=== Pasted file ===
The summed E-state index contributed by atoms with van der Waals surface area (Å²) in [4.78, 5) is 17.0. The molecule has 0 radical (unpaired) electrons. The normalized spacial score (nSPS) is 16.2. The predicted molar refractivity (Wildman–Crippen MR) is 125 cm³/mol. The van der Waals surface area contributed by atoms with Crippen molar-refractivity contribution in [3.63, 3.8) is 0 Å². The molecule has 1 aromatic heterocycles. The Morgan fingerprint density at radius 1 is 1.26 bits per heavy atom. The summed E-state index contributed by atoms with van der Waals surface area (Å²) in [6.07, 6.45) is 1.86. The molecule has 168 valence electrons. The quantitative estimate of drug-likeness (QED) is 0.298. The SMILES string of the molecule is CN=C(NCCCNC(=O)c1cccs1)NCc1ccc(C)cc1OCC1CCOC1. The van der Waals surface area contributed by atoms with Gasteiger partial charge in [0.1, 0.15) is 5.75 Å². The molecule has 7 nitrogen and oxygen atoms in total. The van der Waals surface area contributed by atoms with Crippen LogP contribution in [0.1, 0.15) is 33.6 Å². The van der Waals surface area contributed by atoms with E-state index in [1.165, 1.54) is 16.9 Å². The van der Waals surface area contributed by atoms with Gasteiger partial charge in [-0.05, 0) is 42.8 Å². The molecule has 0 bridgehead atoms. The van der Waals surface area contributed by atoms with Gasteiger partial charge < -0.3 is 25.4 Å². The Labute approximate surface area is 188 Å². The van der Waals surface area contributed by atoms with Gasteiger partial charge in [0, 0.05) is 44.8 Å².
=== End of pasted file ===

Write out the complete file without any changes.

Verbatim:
The summed E-state index contributed by atoms with van der Waals surface area (Å²) in [4.78, 5) is 17.0. The molecule has 0 radical (unpaired) electrons. The normalized spacial score (nSPS) is 16.2. The predicted molar refractivity (Wildman–Crippen MR) is 125 cm³/mol. The van der Waals surface area contributed by atoms with Crippen molar-refractivity contribution in [3.63, 3.8) is 0 Å². The molecule has 1 aromatic heterocycles. The Morgan fingerprint density at radius 1 is 1.26 bits per heavy atom. The summed E-state index contributed by atoms with van der Waals surface area (Å²) in [6.07, 6.45) is 1.86. The molecule has 168 valence electrons. The quantitative estimate of drug-likeness (QED) is 0.298. The SMILES string of the molecule is CN=C(NCCCNC(=O)c1cccs1)NCc1ccc(C)cc1OCC1CCOC1. The van der Waals surface area contributed by atoms with Gasteiger partial charge in [0.1, 0.15) is 5.75 Å². The molecule has 7 nitrogen and oxygen atoms in total. The van der Waals surface area contributed by atoms with Crippen LogP contribution in [0.1, 0.15) is 33.6 Å². The van der Waals surface area contributed by atoms with E-state index in [1.165, 1.54) is 16.9 Å². The van der Waals surface area contributed by atoms with Gasteiger partial charge in [-0.05, 0) is 42.8 Å². The molecule has 0 bridgehead atoms. The van der Waals surface area contributed by atoms with Gasteiger partial charge < -0.3 is 25.4 Å². The Labute approximate surface area is 188 Å². The van der Waals surface area contributed by atoms with Gasteiger partial charge in [0, 0.05) is 44.8 Å².